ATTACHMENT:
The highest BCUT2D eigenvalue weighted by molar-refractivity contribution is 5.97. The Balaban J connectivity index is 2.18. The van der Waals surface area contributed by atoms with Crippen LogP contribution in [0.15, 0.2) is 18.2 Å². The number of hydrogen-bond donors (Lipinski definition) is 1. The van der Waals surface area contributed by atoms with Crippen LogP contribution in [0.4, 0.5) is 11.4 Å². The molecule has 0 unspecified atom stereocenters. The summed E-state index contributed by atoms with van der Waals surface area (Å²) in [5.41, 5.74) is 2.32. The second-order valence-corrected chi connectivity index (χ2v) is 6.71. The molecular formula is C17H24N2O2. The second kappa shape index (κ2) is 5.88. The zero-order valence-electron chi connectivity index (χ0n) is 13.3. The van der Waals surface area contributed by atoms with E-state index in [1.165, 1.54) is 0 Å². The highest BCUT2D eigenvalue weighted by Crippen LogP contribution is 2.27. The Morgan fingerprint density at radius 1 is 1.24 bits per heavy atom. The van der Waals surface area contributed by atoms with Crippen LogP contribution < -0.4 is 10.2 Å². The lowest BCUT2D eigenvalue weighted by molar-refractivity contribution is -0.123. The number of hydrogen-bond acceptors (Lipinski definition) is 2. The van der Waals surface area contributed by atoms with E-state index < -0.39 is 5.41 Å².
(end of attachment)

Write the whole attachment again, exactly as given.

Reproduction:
The highest BCUT2D eigenvalue weighted by molar-refractivity contribution is 5.97. The Balaban J connectivity index is 2.18. The van der Waals surface area contributed by atoms with Crippen LogP contribution in [0.15, 0.2) is 18.2 Å². The number of hydrogen-bond donors (Lipinski definition) is 1. The van der Waals surface area contributed by atoms with Crippen LogP contribution in [0.4, 0.5) is 11.4 Å². The molecule has 0 unspecified atom stereocenters. The summed E-state index contributed by atoms with van der Waals surface area (Å²) in [5.41, 5.74) is 2.32. The second-order valence-corrected chi connectivity index (χ2v) is 6.71. The molecular formula is C17H24N2O2. The second kappa shape index (κ2) is 5.88. The zero-order valence-electron chi connectivity index (χ0n) is 13.3. The van der Waals surface area contributed by atoms with E-state index in [1.165, 1.54) is 0 Å². The highest BCUT2D eigenvalue weighted by Crippen LogP contribution is 2.27. The Morgan fingerprint density at radius 1 is 1.24 bits per heavy atom. The van der Waals surface area contributed by atoms with Crippen LogP contribution < -0.4 is 10.2 Å². The lowest BCUT2D eigenvalue weighted by molar-refractivity contribution is -0.123. The number of hydrogen-bond acceptors (Lipinski definition) is 2. The van der Waals surface area contributed by atoms with E-state index < -0.39 is 5.41 Å².